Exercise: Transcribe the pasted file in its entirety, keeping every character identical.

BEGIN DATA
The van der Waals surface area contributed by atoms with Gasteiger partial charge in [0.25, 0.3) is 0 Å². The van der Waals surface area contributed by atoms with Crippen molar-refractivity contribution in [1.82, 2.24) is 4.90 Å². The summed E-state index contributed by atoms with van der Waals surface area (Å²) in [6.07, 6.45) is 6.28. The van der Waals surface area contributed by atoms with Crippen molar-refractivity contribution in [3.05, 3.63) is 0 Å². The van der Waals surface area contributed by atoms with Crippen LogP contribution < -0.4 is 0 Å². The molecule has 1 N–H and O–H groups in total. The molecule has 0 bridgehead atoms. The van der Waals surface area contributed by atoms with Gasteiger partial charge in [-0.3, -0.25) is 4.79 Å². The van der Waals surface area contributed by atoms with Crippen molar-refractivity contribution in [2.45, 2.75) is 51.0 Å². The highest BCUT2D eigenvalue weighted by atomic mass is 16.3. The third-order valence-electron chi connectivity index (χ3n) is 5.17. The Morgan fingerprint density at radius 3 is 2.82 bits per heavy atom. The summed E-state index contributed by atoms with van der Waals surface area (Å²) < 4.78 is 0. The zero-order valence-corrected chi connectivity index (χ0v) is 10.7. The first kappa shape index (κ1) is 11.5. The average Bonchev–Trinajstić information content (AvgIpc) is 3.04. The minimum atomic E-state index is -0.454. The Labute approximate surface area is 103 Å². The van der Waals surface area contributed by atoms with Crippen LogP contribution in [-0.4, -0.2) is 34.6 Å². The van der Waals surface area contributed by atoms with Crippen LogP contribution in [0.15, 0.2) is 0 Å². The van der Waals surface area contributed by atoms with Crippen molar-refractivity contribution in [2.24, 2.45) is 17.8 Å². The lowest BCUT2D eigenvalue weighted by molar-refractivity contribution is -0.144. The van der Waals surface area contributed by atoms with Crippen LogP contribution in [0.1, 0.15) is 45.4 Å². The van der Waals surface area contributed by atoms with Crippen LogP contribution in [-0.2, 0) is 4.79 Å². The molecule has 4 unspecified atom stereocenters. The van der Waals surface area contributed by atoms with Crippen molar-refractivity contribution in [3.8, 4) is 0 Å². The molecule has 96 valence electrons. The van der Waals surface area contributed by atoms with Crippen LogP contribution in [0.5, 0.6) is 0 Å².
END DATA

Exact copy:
The van der Waals surface area contributed by atoms with Gasteiger partial charge in [0.25, 0.3) is 0 Å². The van der Waals surface area contributed by atoms with Crippen molar-refractivity contribution in [1.82, 2.24) is 4.90 Å². The summed E-state index contributed by atoms with van der Waals surface area (Å²) in [6.07, 6.45) is 6.28. The van der Waals surface area contributed by atoms with Crippen molar-refractivity contribution in [3.05, 3.63) is 0 Å². The van der Waals surface area contributed by atoms with Crippen LogP contribution < -0.4 is 0 Å². The molecule has 1 N–H and O–H groups in total. The molecule has 0 bridgehead atoms. The van der Waals surface area contributed by atoms with Gasteiger partial charge in [-0.3, -0.25) is 4.79 Å². The van der Waals surface area contributed by atoms with Crippen molar-refractivity contribution in [2.45, 2.75) is 51.0 Å². The highest BCUT2D eigenvalue weighted by atomic mass is 16.3. The third-order valence-electron chi connectivity index (χ3n) is 5.17. The Morgan fingerprint density at radius 3 is 2.82 bits per heavy atom. The summed E-state index contributed by atoms with van der Waals surface area (Å²) < 4.78 is 0. The zero-order valence-corrected chi connectivity index (χ0v) is 10.7. The first kappa shape index (κ1) is 11.5. The average Bonchev–Trinajstić information content (AvgIpc) is 3.04. The minimum atomic E-state index is -0.454. The Labute approximate surface area is 103 Å². The van der Waals surface area contributed by atoms with Crippen LogP contribution in [-0.4, -0.2) is 34.6 Å². The van der Waals surface area contributed by atoms with Crippen LogP contribution in [0.15, 0.2) is 0 Å². The van der Waals surface area contributed by atoms with Crippen molar-refractivity contribution in [2.24, 2.45) is 17.8 Å². The lowest BCUT2D eigenvalue weighted by molar-refractivity contribution is -0.144. The van der Waals surface area contributed by atoms with Crippen LogP contribution in [0.1, 0.15) is 45.4 Å². The van der Waals surface area contributed by atoms with Crippen LogP contribution in [-0.2, 0) is 4.79 Å². The molecule has 4 unspecified atom stereocenters. The van der Waals surface area contributed by atoms with Crippen molar-refractivity contribution in [3.8, 4) is 0 Å². The molecule has 96 valence electrons. The van der Waals surface area contributed by atoms with Crippen LogP contribution in [0.5, 0.6) is 0 Å².